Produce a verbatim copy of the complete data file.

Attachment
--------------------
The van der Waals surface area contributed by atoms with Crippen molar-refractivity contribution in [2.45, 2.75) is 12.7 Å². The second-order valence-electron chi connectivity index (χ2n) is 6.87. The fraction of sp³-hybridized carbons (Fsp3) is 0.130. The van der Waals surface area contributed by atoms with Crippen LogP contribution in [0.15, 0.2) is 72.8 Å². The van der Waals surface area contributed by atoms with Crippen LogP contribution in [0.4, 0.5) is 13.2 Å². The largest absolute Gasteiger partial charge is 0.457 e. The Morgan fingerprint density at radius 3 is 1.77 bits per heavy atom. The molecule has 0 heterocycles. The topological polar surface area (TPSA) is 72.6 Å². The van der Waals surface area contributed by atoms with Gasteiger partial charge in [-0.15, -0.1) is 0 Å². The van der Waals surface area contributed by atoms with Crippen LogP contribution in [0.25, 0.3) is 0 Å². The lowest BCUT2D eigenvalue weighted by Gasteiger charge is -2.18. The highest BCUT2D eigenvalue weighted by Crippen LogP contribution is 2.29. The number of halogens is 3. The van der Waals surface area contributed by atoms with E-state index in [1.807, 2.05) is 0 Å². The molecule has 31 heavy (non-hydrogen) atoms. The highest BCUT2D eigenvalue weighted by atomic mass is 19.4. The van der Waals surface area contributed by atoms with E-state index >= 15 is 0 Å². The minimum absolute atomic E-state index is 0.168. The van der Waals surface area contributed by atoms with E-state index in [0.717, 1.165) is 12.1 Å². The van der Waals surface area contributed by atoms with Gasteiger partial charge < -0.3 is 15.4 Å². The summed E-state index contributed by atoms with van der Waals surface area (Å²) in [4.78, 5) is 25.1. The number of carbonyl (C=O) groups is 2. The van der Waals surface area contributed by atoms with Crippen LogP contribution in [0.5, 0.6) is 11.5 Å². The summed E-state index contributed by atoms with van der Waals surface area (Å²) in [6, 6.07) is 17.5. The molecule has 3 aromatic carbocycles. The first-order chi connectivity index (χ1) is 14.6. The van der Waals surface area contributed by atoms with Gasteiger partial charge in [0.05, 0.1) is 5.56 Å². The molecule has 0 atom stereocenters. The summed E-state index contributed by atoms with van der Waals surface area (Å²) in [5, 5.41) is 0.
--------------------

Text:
The van der Waals surface area contributed by atoms with Crippen molar-refractivity contribution in [2.45, 2.75) is 12.7 Å². The second-order valence-electron chi connectivity index (χ2n) is 6.87. The fraction of sp³-hybridized carbons (Fsp3) is 0.130. The van der Waals surface area contributed by atoms with Crippen LogP contribution in [0.15, 0.2) is 72.8 Å². The van der Waals surface area contributed by atoms with Crippen LogP contribution in [0.4, 0.5) is 13.2 Å². The largest absolute Gasteiger partial charge is 0.457 e. The Morgan fingerprint density at radius 3 is 1.77 bits per heavy atom. The molecule has 0 heterocycles. The topological polar surface area (TPSA) is 72.6 Å². The van der Waals surface area contributed by atoms with Gasteiger partial charge in [-0.15, -0.1) is 0 Å². The van der Waals surface area contributed by atoms with Crippen LogP contribution in [0.25, 0.3) is 0 Å². The lowest BCUT2D eigenvalue weighted by Gasteiger charge is -2.18. The highest BCUT2D eigenvalue weighted by Crippen LogP contribution is 2.29. The number of halogens is 3. The van der Waals surface area contributed by atoms with E-state index in [1.807, 2.05) is 0 Å². The molecule has 31 heavy (non-hydrogen) atoms. The highest BCUT2D eigenvalue weighted by atomic mass is 19.4. The van der Waals surface area contributed by atoms with E-state index >= 15 is 0 Å². The minimum absolute atomic E-state index is 0.168. The van der Waals surface area contributed by atoms with E-state index in [0.717, 1.165) is 12.1 Å². The van der Waals surface area contributed by atoms with Gasteiger partial charge < -0.3 is 15.4 Å². The summed E-state index contributed by atoms with van der Waals surface area (Å²) in [4.78, 5) is 25.1. The number of carbonyl (C=O) groups is 2. The van der Waals surface area contributed by atoms with Crippen LogP contribution in [0.5, 0.6) is 11.5 Å². The summed E-state index contributed by atoms with van der Waals surface area (Å²) in [6, 6.07) is 17.5. The molecule has 3 aromatic carbocycles. The first-order chi connectivity index (χ1) is 14.6. The van der Waals surface area contributed by atoms with Gasteiger partial charge in [0.05, 0.1) is 5.56 Å². The molecule has 0 atom stereocenters. The summed E-state index contributed by atoms with van der Waals surface area (Å²) in [5, 5.41) is 0.